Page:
From School Library Journal
Grade 4-8 For many students, the answer to the question posed in the title will be ``By reading Asimov's book,'' for there are no other juvenile books on this subject available for them. Asimov recounts scientific advances, beginning with Fahrenheit's 1714 thermometer, that have led to the discovery of superconductivity. Because the concept of superconductivity is relatively easy to understand, and because it has not yet been put to widespread use, much of the book is historical in nature. The discussion of why superconductivity is not yet practical, and the benefits it may someday provide, is brief but adequate. Asimov's conversational prose style maintains interest and promotes clear understanding. The illustrations and diagrams are disappointing; all black-and-white drawings, the portraits of scientists lack distinctive characterizations, and the diagrams, while clear, are dull. There is no glossary; unfamiliar terms are generally explained in the text. An adequate supplement to encyclopedia articles. Allen Meyer, Vernon Area Public Library District, Prairie View, Ill.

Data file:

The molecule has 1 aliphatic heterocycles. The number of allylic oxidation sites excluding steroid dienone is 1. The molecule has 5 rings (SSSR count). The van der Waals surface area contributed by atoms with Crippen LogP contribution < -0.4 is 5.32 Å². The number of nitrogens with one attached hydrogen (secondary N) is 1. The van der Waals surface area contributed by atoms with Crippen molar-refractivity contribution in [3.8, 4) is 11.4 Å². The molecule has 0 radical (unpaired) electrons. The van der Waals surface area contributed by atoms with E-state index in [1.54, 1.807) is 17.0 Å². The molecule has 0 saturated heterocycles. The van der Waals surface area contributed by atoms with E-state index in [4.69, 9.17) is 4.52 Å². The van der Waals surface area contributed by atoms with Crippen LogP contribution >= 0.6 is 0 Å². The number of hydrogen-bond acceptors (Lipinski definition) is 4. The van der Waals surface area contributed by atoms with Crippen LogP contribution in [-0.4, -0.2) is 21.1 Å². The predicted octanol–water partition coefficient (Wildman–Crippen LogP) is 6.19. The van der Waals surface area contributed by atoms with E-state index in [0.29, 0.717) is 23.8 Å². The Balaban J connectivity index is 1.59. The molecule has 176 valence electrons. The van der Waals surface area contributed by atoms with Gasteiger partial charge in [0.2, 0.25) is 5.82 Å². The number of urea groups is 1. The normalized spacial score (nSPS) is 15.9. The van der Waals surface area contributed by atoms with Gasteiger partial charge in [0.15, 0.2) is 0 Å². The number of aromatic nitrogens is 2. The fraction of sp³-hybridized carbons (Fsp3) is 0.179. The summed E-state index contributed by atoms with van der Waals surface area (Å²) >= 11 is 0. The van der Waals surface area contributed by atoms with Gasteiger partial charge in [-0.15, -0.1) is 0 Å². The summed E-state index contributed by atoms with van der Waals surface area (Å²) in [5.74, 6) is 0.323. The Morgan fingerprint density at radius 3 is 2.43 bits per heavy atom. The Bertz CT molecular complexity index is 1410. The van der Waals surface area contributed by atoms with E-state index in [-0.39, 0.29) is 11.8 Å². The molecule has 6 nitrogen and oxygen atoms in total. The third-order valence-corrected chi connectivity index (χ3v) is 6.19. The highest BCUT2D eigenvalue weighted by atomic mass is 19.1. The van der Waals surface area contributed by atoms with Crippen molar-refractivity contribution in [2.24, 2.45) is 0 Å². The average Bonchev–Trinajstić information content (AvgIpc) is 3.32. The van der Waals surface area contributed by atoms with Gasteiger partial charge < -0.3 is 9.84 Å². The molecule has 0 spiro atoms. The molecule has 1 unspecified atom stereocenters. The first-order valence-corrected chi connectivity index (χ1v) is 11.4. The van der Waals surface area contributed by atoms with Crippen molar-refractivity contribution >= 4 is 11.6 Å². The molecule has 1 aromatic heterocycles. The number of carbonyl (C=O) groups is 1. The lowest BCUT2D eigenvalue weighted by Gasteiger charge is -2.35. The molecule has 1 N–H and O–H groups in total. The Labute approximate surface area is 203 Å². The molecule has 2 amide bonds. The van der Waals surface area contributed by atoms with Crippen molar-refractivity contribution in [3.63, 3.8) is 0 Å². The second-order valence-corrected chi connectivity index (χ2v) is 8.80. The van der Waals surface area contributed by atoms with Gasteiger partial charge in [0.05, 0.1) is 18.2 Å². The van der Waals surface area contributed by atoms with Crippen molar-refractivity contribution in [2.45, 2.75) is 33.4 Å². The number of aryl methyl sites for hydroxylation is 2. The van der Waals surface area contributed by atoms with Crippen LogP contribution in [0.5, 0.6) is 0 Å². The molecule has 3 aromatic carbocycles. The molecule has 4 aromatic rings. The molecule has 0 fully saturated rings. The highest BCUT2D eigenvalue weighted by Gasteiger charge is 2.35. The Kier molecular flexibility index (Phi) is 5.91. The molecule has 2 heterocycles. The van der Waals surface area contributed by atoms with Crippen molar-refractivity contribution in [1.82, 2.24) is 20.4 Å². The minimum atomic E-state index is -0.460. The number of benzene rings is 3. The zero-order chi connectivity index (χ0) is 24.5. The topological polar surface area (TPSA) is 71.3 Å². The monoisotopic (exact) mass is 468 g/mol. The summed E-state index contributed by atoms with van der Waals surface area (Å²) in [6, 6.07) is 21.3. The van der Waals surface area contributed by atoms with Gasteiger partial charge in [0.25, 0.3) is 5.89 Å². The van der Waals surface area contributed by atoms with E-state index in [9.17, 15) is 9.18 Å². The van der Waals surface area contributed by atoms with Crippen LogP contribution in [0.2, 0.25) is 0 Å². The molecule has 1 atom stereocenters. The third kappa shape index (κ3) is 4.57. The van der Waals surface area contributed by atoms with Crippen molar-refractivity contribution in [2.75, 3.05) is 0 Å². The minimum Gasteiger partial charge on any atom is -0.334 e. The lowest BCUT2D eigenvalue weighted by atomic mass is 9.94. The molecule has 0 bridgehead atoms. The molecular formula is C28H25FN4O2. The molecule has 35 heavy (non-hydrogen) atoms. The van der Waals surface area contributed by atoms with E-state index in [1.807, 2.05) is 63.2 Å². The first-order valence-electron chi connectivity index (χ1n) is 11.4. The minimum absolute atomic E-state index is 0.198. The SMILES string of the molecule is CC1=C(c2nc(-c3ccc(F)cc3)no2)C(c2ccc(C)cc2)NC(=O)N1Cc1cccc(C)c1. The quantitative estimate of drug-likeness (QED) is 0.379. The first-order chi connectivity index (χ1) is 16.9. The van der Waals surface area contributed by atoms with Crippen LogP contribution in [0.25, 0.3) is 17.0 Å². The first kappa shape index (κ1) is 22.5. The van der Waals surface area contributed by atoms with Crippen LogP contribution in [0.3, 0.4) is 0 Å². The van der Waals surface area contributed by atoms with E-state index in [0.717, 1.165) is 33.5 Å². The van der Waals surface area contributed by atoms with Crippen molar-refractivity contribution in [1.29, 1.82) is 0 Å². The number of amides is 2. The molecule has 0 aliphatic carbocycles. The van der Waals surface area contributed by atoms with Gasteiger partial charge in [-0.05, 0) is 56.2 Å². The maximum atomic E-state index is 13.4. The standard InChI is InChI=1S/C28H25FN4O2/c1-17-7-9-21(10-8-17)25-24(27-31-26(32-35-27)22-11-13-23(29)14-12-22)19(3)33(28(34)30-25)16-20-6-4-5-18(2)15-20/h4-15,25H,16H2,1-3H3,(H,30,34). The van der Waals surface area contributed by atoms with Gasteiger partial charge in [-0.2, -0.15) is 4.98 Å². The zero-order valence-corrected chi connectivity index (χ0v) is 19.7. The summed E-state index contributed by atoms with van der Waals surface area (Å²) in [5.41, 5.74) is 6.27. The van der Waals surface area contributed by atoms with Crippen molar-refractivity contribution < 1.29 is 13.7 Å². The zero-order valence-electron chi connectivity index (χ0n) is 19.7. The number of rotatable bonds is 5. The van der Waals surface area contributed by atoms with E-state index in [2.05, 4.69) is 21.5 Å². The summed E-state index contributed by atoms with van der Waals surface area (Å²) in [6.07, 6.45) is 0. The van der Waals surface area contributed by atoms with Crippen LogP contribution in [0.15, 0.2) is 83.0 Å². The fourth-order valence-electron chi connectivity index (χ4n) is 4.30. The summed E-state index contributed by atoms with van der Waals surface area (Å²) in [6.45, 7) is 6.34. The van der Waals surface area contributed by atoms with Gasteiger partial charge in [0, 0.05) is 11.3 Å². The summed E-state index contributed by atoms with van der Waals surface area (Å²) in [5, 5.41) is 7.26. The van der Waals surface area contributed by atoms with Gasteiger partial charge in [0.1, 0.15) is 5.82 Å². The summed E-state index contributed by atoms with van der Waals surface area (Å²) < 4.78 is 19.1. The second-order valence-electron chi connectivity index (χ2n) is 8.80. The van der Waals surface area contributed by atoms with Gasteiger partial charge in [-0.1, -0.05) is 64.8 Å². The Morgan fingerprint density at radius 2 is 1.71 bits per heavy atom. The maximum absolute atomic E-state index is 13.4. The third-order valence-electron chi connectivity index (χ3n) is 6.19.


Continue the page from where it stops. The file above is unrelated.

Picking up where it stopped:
Copyright 1988 Reed Business Information, Inc.